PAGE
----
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Spock isn't winded at all, damn him, but Jim sits down, groans, then proceeds to lay out on the cool grass, staring up at the sky. Overhead the summer sun comes and goes between busy thunderheads, keeping him just warm enough to be comfortable. It takes him at least a minute to catch his breath, which is better, though not better enough for him.

He sees, out of the corner of his eye, Spock take a seat on the grass as well. "That was a slight improvement over yesterday, captain. Dr. McCoy will be pleased with your progress."

"I'm not pleased."

"This is a remarkable recovery for new musculature and nerves. I would advise you to not set expectations you cannot hope to meet. Emotional stress is as much a factor as physical in human recovery."

Jim knows Spock is right, and this is just his own grumpiness at how long the entire process of coming back to life is taking. "Well, when you're getting used to a re-grown body, I'll make sure to tell you that."

"Should I ever find myself in such a position, I would be grateful to have you remind me of such things."

Jim can't help himself; he cracks up. He doesn't know why the idea of him being the one to tell Spock to take it easy and not push himself has him in near hysterics, yet finds himself powerless to stop the laughter. And then his chest tightens and his laughter threatens to turn into something else, something a lot more out of place given that he's physically improving and alive when he should be dead, and he finds himself saying, "I'm sorry I didn't listen to you." It leaves him breathless, but at least he's got it out, and the laughing's stopped.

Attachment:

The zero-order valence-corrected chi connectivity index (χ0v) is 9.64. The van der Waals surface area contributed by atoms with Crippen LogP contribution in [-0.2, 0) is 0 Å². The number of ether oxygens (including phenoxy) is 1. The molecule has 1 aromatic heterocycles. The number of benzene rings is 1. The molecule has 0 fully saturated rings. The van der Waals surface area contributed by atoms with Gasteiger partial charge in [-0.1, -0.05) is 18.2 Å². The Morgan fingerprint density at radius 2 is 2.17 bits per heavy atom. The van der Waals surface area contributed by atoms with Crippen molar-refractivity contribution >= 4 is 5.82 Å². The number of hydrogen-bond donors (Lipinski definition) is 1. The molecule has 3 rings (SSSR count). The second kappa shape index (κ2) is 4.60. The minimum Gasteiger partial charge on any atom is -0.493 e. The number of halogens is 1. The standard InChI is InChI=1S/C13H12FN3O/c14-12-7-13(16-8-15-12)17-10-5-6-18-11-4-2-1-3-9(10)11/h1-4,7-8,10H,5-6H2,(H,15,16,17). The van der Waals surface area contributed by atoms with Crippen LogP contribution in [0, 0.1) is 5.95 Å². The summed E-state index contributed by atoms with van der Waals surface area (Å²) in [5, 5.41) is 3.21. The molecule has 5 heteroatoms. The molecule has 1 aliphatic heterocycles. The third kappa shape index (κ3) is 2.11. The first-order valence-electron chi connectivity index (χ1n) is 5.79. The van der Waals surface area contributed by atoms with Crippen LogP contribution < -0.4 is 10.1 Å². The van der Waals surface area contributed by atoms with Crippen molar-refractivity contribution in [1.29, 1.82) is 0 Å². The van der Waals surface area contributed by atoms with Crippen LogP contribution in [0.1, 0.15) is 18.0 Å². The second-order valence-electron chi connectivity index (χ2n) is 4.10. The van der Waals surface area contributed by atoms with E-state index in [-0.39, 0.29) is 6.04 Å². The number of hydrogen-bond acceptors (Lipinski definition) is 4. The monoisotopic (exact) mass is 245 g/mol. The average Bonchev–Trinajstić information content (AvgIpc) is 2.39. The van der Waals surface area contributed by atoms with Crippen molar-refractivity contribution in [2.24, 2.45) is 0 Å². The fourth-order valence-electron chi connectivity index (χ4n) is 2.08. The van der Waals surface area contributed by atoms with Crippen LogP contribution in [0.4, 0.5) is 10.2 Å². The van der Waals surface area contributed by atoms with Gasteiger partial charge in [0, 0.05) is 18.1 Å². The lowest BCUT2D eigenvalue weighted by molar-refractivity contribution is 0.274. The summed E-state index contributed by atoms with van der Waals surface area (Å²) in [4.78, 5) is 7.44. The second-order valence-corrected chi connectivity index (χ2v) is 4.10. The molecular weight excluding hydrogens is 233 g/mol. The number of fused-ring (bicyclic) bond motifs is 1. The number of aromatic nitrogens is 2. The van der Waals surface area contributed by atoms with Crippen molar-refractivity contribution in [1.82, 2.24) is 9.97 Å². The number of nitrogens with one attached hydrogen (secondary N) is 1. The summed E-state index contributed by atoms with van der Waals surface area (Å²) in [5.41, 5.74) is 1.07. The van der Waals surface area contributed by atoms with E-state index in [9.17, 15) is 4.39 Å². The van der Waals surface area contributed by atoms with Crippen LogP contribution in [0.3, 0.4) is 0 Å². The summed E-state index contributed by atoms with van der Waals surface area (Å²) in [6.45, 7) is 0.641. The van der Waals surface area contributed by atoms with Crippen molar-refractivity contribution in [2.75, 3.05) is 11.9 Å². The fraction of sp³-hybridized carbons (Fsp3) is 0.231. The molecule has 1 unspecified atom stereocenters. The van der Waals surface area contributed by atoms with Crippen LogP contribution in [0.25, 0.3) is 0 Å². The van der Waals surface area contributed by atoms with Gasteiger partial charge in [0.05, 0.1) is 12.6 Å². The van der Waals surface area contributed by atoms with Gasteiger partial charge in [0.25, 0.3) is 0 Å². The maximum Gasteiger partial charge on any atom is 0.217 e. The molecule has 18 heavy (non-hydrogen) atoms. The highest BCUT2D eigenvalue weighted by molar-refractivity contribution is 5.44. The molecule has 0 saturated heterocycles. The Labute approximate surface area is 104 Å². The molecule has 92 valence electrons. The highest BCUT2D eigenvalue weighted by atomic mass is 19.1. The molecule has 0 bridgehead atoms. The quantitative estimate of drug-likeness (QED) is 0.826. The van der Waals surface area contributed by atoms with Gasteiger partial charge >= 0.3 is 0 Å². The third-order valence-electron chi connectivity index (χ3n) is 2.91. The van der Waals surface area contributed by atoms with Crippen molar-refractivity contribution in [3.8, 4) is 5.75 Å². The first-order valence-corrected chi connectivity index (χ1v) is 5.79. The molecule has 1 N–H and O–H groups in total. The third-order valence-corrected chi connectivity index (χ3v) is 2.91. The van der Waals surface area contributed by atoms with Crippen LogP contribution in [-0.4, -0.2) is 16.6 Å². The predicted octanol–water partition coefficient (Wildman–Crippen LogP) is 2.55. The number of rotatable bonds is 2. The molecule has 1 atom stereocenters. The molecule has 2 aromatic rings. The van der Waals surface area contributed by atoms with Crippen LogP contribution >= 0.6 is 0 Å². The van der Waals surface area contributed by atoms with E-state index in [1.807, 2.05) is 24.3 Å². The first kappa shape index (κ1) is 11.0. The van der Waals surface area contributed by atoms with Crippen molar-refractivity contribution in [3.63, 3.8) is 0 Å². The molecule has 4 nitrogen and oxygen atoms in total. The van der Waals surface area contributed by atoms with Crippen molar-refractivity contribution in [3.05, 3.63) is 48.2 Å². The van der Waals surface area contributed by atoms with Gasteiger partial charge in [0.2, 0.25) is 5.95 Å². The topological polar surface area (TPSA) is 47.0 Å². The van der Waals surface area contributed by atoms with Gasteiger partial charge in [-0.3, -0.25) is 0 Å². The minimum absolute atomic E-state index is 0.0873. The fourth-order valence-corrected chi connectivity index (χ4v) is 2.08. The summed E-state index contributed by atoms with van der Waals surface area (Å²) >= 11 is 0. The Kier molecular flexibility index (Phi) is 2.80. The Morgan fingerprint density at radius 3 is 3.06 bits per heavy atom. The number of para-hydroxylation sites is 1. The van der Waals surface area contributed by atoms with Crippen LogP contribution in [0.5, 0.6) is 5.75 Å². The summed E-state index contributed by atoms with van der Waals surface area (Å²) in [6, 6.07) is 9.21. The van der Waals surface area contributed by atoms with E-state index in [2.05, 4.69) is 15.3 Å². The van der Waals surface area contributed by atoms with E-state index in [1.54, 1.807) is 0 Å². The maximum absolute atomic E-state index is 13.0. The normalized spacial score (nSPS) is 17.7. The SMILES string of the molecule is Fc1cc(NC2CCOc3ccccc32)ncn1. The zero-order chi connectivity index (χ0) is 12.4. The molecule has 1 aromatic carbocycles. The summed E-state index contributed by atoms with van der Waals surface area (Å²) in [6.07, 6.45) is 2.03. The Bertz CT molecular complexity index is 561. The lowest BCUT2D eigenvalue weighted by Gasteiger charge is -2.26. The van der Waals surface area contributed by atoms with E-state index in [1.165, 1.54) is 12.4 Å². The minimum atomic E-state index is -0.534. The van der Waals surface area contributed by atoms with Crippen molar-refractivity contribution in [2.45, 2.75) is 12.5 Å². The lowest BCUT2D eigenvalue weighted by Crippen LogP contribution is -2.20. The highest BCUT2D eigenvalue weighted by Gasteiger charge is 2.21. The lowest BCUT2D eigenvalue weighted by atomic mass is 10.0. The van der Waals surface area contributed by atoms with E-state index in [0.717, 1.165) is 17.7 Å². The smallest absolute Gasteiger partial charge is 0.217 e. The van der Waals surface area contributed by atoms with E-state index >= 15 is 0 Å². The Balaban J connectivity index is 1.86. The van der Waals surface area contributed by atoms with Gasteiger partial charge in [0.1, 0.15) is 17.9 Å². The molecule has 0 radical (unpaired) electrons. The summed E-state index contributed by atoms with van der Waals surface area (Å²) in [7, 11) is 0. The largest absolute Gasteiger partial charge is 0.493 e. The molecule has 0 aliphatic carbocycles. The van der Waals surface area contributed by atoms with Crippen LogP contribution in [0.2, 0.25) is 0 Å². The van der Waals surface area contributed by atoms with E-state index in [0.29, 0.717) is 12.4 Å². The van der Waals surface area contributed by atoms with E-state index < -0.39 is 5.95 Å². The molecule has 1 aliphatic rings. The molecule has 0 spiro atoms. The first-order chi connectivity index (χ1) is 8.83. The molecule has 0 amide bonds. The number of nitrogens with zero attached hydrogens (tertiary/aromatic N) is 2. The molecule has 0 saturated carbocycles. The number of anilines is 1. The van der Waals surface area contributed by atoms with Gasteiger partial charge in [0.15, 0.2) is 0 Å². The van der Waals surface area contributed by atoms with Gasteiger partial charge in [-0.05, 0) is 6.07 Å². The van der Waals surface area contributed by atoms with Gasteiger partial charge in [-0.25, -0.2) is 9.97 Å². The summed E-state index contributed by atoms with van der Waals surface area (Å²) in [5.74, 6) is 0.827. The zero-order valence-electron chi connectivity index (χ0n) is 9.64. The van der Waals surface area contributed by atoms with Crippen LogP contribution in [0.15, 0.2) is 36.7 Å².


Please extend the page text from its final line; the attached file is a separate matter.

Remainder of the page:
When there's no reply forthcoming, Jim lifts his head. Although Spock is looking out at the Bay with an air of forced detachment, his eyes glance to Jim for a second. After numerous false starts, he says, "I am sorry, captain, that I was unable to convince you."

"I'm not sure how much harder you could've tried. I wasn't exactly listening."

"There were steps I could have taken."

"Steps? Like what, like--having Bones drug me and locking me up in medical, those kinds of steps?"

"Among others."

"You're not actually trying to apologize to me for not leading a mutiny, are you?" Jim doesn't wait for a response; he rolls his eyes and lets his head fall to the ground. "Spock, if there is a single person in the whole galaxy who doesn't need to apologize to me for anything for the rest of my life, it's you." He pauses to consider that. "I guess it's more like a few hundred people who don't, with you right at the top of the list."

Now Spock does face him, and before he can respond, Jim levers himself up and reiterates, "I'm not letting you apologize to me for not doing something that goes against everything that you think is right. That's insane. So, don't try."

Either Jim is getting better at reading Spock, or Spock's not trying very hard (and maybe the difference isn't worth quibbling about), because he can see a variety of things pass over his friend's features before that calm, stoic demeanor goes back into place. "As you wish, captain."



Jim flops back onto the grass. "And if this kind of thing does happen to you, it's not going to just be jogging and laps in the pool. There'll be push-ups. Maybe pull-ups. Stair-climbing."

"Are you trying to dissuade me or convince me?"

"Which one will work?"

"Possibly neither."

Jim blows out a breath. "I'll just get Uhura to help me."

Spock gives him a look that Jim has come to associate with accusations of cheating. Jim just smiles in return.

The next day, the physical therapist has him doing pull-ups.

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